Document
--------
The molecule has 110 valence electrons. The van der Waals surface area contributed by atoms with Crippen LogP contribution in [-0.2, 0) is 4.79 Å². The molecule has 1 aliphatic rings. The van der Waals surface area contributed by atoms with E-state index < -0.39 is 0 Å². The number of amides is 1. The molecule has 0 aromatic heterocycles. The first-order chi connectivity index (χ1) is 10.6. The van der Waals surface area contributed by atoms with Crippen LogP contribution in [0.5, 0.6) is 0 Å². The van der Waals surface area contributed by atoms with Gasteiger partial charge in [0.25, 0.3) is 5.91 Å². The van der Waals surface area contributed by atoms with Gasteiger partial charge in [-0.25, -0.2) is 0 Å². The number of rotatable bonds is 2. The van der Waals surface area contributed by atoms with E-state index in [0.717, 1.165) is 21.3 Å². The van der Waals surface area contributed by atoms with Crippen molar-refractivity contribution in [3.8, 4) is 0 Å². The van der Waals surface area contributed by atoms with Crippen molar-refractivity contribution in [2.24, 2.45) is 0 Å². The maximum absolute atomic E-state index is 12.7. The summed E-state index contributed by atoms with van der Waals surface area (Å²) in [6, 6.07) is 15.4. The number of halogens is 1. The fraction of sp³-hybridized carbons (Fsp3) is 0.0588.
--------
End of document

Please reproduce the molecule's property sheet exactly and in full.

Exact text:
The molecule has 110 valence electrons. The van der Waals surface area contributed by atoms with Crippen LogP contribution in [-0.2, 0) is 4.79 Å². The molecule has 1 aliphatic rings. The van der Waals surface area contributed by atoms with E-state index < -0.39 is 0 Å². The number of amides is 1. The molecule has 0 aromatic heterocycles. The first-order chi connectivity index (χ1) is 10.6. The van der Waals surface area contributed by atoms with Crippen LogP contribution in [0.5, 0.6) is 0 Å². The van der Waals surface area contributed by atoms with Gasteiger partial charge in [0.25, 0.3) is 5.91 Å². The van der Waals surface area contributed by atoms with Gasteiger partial charge in [-0.25, -0.2) is 0 Å². The number of rotatable bonds is 2. The van der Waals surface area contributed by atoms with E-state index in [0.717, 1.165) is 21.3 Å². The van der Waals surface area contributed by atoms with Crippen molar-refractivity contribution in [3.8, 4) is 0 Å². The van der Waals surface area contributed by atoms with Crippen molar-refractivity contribution in [2.24, 2.45) is 0 Å². The maximum absolute atomic E-state index is 12.7. The summed E-state index contributed by atoms with van der Waals surface area (Å²) in [6, 6.07) is 15.4. The number of halogens is 1. The fraction of sp³-hybridized carbons (Fsp3) is 0.0588.